Friday, August 15, 2014

I Can't With Druckerman and the New York Times

[Once again, this post is raw and unedited, very much how I tend to live my life. I reserve the right to edit these remarks, especially after my morning café Cubano has worked its way through my endocrine system.]

An Open Letter to Ms. Pamela Druckerman 

[and, by consequence, to her (non?-)Editors at the New York Times]:

Oyeme, esta niña, ¿Tu comes mierda o te chupas las nalgas?
What I found most infuriating about your anti-Miami, defamatory rant, in addition to everything that has already been said about its pretentiousness and vacuous, if non-existent analysis, was its trite, in-your-face classism, racism, and general stupidity.

Your piece, lacking in style, content, and modest sophistication would have barely earned a C- from the most humble community college journalism program.

Forgive me si estoy harto of the burden of proof always having to fall upon Cubans and Cuban Americans. Perhaps you can understand our individual and collective se-van-todos-para-el-carajo attitude. We did not grovel at the feet of White America and ask to be melted into the pot. We did not turn to White America and politely ask to be served our piece of the American pie. Instead, we worked very fucking hard, bought real property, started businesses including banks and health care institutions, we made our children get an education and learn the meaning and value of hard work. And, we did all of these things while taking care of each other and our families, including our elders. Perhaps there is no greater uppity minority in the US than Cubans and I'm pretty fucking proud of that, coño. And please don’t forget that we fought in America’s wars and serve(d) in America’s government. The American Dream was ours and we seized it, and now we have to teach you what that means. We seized the American Dream and White America got pissed.

My father was the scion of a once-prominent political family, and my mother’s family are abnormally accomplished university educators. My parents landed in New York and the day following their arrival began working in factories. <-- read that sentence again, please. My parents always worked extremely hard and thanks to them I never wanted for anything. Ever. I have three university degrees – one more than you – that I earned by busting my ass and receiving generous scholarships from my alma maters. No one helped me navigate the process of college admission and financial aide. I did it myself, and so did my entire generation of Cuban-Americans.

So, I’m not exactly sure to which “stuff” you’re referring. Perhaps you mean houses, land, personal property, antiques, heirlooms, clothing, art, toys, automobiles, jewelry, and other fruits of hard work and labor. A similar thing happened to Jewish persons in Nazi Germany, didn’t it?

In Miami, Cubans opened the door and laid the groundwork for other Latin Americans, and a subsequent sea of other immigrant populations, to seize the dream for themselves and garner opportunity. How is it that you’re bitter about that? Was I supposed to aspire to be your gardener? Fuck you.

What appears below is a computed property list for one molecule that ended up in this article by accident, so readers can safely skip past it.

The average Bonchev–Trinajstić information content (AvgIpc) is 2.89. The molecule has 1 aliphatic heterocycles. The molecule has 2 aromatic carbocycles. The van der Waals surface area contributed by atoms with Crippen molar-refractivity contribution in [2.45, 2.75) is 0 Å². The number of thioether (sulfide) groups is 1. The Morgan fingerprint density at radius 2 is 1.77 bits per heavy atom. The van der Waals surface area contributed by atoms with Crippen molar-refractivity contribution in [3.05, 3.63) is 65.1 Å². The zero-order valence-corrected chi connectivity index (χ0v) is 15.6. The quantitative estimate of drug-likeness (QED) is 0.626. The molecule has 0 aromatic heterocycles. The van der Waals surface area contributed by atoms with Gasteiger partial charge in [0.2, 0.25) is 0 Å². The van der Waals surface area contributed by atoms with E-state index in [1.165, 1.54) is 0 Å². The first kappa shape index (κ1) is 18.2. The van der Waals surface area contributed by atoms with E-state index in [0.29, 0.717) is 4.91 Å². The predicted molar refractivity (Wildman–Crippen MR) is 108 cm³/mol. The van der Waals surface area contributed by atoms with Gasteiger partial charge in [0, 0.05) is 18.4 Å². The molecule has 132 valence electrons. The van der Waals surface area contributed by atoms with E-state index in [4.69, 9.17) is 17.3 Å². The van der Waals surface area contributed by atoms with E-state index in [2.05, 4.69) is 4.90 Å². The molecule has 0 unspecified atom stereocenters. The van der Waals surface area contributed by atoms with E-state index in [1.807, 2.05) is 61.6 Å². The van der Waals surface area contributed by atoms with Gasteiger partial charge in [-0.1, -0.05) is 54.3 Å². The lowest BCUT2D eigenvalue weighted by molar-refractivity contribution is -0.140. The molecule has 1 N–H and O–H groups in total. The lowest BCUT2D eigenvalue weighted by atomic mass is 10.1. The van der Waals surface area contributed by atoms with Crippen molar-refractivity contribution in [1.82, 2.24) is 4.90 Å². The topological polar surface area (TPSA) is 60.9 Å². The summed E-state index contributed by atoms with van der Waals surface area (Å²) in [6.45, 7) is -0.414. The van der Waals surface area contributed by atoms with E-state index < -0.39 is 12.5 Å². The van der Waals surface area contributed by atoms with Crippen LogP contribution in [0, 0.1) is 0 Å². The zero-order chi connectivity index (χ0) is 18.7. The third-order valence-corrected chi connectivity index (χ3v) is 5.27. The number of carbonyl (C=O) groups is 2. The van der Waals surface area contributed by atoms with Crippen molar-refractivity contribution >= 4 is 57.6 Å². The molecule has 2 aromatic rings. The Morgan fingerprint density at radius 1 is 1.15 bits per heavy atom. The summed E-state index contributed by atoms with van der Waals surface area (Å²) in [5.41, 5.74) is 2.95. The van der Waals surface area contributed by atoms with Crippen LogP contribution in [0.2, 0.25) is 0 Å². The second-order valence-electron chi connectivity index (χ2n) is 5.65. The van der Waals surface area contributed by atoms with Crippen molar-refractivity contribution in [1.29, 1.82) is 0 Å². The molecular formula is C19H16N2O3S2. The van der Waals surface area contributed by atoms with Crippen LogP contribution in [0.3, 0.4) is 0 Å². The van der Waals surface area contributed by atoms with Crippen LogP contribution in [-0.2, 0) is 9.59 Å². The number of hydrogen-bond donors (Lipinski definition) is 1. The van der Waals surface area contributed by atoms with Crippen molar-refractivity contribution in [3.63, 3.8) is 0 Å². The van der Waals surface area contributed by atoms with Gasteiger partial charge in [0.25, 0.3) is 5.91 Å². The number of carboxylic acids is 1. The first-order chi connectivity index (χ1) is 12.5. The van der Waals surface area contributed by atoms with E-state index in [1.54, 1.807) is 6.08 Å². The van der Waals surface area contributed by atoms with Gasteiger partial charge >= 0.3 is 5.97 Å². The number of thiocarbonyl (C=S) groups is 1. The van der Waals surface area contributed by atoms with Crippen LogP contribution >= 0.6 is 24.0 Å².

During the years I taught at FIU I was privileged, honored, and humbled to help form hundreds of immigrants and children of immigrants, some of whom were undocumented. These students fought tooth and nail for an education, often working difficult jobs while studying full time as well. I was often in my office late into the night giving these students as much help as I could with their studies and they were grateful for the assistance. Yup, these students were poor and hardworking. Your deriding their race and social class is repugnant. The thought of a smug, expat American white woman peering down her spoiled nose at these great, hardworking, students and their parents who are struggling to build a better life makes me vomit.

There is no such thing as an accreditation score card for how cities grow up and develop. Global urban culture has morphed beyond planned town squares and vaudeville theaters. While I agree with you that Miami’s development is post-pubescent, it is re-defining, or un-defining, the meaning of urbanization. We are the new, post-modern city and your attempt to interpret Miami’s bourgeoning social text inside of your myopic, bourgeois-aspirational, American expat hermeneutic is sooooo last century, irrelevant, and un-formed.

Miami is growing up within a context of aggressive globalization – a globalization that encompasses the political economy, but also popular culture and the high arts. No other American city is developing, or has developed, as plugged in to the new global society as Miami is. This location is why so many academics the world over refer to Miami as a Global Urban Center. Aprende algo, anda.

I always tell new comers to Miami that this city is all about the vibe. There is a vibe, a pulse to Miami that does not occur in one location; it runs the expanse of the city. Once you plug yourself into the vibe, the city opens up and unfolds. I was born and raised here and am one of Miami’s harshest critics. But I can tell you, in no uncertain terms, that if you inject yourself into the vibe, what appears is an über-unique, beautiful, vibrant, imaginative, exciting city. It is teaming with brilliant, hungry, positive, loving, exciting, motivated people who are collectively creating the US’s most exciting urban center. You would never discover this amazing vibe in two weeks sitting on the beach fanning your snatch. Perhaps you should apologize.